After a long summer break, it was time to interview another Ambassador to Thailand again. Daniel Herron our photographer and I packed pen, paper and camera and went to pay the Netherland’s Ambassador H.E. Mr Kees Rade a visit. This embassy and its residence are located next to the American Ambassador’s residence on Wireless Road. This is a rather busy location, but behind the iron gates, you will find yourself in the most wonderful tropical garden or better said, park. First thing you will notice, except all the beautiful old trees and lustrous plants, are a lot of painted cows and a windmill.
It’s a parade of cows, a bit too many for the Ambassador’s tastes, so some are soon to be exported to new homes. The windmill and the tulips are classic sights of the Netherlands. The residence is an old villa, built in the beginning of the 20th century colonial style and the Embassy is a huge, modern, contemporary building.Here, in this building, it must be nice to work as the sunlight comes in from everywhere; it’s spacious and inviting.
When you look outside the windows, you see the lush green tropical park and occasionally you’ll see a prehistoric monitor lizard. These creatures the Ambassador is kind of fond of. They stroll along in the park and swim in the ponds, like they own the place. The Ambassador arrived in March 2018 to Bangkok from Surinam, where he was posted for 6 months. He was accompanied by his Austrian/American wife.
Their son lives and studies in the US at Princeton University. Mr Kees is very proud of his son and he is full of admiration for the university. It’s a relatively small city but has such a large powerful, beautiful university, the Ambassador says. Princeton University is ranked as one of the top ivy league schools. The most popular majors at Princeton University are; Public Policy Analysis, Computer Engineering and Economics amongst others.
Kees was born in Amsterdam, the capital of the Netherlands. At the age of 3, he moved with his parents to Brussels, Belgium. Here he was put in French speaking school and picked the language up easily. He studied here until his 18th birthday and after that went back to Amsterdam to study Law and International Relations. As most young people at that time, he had huge dreams and wanted to change the world… as a lawyer, he saw a possibility to make the world a better place. He also had a deep affection for legal service and international topics and decided to enter the diplomatic world. He was accepted and got a posting at the ministry. For several years, he worked in The Hague, but lived in Amsterdam.
He took the train to work. It takes about an hour between the two cities, every morning and back in the evening. I asked if it wasn’t tiring to go back and forward 5 days a week, but he said, “normally you could do some work during the trip or read, it was quite peaceful” he admitted. He was not the only man going back and forth, so sometimes on Friday afternoons; some of the “swingers” took a beer together after a week’s hard work. Kees was happy to live in the canal area of Amsterdam and enjoyed his life there.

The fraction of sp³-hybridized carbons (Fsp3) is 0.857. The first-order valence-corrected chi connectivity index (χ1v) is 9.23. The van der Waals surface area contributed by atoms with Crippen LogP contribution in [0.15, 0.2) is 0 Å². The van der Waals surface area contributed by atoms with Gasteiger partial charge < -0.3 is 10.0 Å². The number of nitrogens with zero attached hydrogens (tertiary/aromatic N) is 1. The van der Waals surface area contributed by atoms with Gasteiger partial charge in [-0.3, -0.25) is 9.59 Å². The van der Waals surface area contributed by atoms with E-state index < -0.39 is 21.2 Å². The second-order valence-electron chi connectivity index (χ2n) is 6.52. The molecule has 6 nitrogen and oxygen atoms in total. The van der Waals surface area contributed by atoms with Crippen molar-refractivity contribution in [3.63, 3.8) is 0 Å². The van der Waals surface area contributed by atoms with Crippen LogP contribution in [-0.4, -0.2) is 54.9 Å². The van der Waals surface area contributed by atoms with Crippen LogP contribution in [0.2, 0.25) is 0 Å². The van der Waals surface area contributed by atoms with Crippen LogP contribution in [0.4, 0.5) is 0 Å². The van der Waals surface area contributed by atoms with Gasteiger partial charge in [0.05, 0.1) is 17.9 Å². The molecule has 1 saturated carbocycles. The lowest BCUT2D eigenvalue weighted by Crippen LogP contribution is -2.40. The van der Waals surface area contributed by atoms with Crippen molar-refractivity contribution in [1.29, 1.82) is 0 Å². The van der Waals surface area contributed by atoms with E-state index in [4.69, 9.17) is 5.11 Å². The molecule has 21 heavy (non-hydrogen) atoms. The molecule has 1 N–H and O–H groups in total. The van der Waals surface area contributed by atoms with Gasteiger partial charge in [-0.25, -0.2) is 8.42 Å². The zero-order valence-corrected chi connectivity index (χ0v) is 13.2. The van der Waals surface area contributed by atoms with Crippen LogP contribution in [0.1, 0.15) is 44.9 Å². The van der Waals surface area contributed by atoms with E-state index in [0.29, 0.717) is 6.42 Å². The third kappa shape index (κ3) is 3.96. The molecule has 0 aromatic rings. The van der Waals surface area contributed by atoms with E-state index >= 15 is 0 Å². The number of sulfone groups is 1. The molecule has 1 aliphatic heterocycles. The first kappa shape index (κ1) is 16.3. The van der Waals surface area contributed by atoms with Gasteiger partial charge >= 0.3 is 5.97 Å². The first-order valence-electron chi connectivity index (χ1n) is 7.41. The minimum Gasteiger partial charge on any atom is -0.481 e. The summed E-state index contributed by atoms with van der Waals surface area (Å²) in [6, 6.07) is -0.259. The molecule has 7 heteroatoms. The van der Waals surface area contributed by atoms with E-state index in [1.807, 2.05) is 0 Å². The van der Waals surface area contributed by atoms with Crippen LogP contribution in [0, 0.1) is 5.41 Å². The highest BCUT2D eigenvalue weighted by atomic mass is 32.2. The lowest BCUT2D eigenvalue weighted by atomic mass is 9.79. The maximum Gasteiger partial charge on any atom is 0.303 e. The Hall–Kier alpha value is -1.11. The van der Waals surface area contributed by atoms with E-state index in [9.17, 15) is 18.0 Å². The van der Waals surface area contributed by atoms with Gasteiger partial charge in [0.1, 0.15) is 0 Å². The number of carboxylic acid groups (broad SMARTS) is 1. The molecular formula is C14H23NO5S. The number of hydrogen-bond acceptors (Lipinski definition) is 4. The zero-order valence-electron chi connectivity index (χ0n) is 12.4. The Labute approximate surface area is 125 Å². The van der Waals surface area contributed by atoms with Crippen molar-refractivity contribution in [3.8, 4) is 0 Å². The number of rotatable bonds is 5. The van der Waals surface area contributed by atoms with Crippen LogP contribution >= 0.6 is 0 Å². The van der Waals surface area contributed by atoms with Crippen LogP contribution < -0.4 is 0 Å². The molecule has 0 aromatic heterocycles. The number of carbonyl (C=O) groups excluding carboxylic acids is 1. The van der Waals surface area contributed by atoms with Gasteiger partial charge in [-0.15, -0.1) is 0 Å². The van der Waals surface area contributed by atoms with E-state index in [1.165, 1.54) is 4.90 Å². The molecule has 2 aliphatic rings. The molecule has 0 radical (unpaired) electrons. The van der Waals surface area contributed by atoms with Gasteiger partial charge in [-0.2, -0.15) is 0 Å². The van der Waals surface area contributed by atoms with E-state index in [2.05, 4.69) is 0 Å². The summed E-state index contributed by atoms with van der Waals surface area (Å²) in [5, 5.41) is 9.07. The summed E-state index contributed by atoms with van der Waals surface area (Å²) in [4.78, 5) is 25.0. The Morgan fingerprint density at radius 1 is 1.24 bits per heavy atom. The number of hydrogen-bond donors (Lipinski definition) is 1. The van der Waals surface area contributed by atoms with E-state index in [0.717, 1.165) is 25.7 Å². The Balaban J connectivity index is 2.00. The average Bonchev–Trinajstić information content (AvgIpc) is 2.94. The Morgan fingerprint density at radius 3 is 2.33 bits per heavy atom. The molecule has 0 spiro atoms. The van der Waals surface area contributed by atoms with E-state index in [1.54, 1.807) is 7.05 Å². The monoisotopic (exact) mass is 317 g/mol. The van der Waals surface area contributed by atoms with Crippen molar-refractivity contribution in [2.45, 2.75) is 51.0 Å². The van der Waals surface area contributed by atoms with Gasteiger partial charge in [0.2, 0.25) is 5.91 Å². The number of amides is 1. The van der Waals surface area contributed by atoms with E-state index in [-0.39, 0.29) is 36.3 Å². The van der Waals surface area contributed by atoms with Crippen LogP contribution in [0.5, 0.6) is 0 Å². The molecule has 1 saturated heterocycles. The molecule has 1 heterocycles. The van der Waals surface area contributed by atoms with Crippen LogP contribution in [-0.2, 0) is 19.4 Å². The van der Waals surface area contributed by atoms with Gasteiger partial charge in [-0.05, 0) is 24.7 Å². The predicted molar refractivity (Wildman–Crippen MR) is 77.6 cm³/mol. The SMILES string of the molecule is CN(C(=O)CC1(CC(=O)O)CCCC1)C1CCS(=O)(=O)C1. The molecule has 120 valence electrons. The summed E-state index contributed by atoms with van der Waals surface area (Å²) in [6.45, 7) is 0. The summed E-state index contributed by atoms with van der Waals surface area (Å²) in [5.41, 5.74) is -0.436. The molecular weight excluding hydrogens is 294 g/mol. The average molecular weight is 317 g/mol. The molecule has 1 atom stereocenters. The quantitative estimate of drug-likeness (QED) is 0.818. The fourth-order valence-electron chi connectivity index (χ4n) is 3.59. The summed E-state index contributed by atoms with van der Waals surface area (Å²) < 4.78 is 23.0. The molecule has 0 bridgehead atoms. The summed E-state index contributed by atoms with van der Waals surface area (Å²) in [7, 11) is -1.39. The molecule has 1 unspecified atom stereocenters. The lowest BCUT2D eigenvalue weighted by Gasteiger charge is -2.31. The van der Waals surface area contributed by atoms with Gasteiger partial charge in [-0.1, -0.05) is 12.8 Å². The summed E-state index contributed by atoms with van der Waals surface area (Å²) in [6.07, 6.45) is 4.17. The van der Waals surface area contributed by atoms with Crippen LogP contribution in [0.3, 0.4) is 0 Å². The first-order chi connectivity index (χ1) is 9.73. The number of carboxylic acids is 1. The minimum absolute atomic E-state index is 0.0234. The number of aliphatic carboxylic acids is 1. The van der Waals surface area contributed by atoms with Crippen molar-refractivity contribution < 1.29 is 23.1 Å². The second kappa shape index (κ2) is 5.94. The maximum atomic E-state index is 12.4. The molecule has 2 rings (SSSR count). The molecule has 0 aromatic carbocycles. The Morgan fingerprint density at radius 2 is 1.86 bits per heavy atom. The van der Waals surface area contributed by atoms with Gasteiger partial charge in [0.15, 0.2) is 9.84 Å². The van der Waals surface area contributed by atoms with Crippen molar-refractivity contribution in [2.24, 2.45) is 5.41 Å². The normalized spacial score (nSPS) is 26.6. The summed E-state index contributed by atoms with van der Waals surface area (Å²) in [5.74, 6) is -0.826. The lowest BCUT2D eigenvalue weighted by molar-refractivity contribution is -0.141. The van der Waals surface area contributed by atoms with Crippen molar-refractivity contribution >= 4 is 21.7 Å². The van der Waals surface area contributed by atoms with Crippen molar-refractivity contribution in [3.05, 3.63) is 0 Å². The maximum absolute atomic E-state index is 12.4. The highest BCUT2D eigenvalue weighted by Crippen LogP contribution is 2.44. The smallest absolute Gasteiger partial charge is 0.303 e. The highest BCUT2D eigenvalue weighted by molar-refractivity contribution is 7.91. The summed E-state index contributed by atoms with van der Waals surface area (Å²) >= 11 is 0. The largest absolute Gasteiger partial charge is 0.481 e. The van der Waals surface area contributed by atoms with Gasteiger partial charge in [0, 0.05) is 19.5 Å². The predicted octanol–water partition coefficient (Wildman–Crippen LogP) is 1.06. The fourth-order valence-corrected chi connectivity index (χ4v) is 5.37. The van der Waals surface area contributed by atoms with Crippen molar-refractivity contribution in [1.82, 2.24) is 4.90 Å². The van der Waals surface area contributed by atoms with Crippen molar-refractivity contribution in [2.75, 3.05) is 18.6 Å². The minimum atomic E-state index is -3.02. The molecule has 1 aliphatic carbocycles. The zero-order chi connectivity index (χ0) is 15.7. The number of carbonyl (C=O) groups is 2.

Amsterdam is known for its artistic heritage, elaborate canal system and narrow houses. It has a population of around 813,560 within the city limits and the urban area has a population estimated at 1.1 million. Amsterdam is well known for its “live-and- let-live” attitude and acceptance. Its (cannabis) coffee shops, the red-light district and historical sites, like the van Gogh Museum etc. draw more than 16 million visitors yearly. It says that Amsterdam has 176 different nationalities that contribute and make it one of the most diverse cities in the world in terms of nationalities.
Especially young people enjoy the laid- back atmosphere. No one else in the Ambassadors family is involved with the diplomatic world. I asked about his wife and learned that she is a master in dance, not classic ballet, but modern dance. She has been dancing many years and even teached modern dance. She is a dedicated member of SHOM (the organisation for Ambassador’s spouses). Kees and his wife have been travelling around a lot together. The first post as an Ambassador was in Nicaragua from 2001-2005 and the years between 2009-2014 they were posted in Brazil.
I asked how come they stayed so long in Brazil and learned that it was due to their son’s IB studies. Everybody knows that to change school shortly before graduation is not recommended. It was an exciting period in Brazil with the football World Cup and surprisingly the Dutch made it to the semi-finals and beat the Brazilians, he lets us know.
Next destination was back to The Hague with several responsibilities.I was curious to know which destination he has been most fond of and he said, “I can’t say, as we have been enjoying every country”. As most north Europeans, the Ambassador is very involved in topics like global warming, the ice melting in the Antarctica, recycling etc. He also held the title “Arctic Ambassador of the Netherlands” during his posting in The Hague. The Ambassador even visited the Antarctica and the Arctic and found it most interesting.
I asked what he would like to focus on during his time in Bangkok and the answer came quick, “I have 2 main issues; economic relations, and consular issues”. I want to inform the Dutch people about Thailand, showing the real Thailand and not what we usually see on TV, all the bad things like prostitution, slums, trafficking etc. Thailand has so much more to offer us. I also wish to increase the trade between our 2 countries. Next year, there will be an election in Thailand and after that we will hopefully see a further increase in trade. Today the trading is calculated to approximately € 4 billion a year.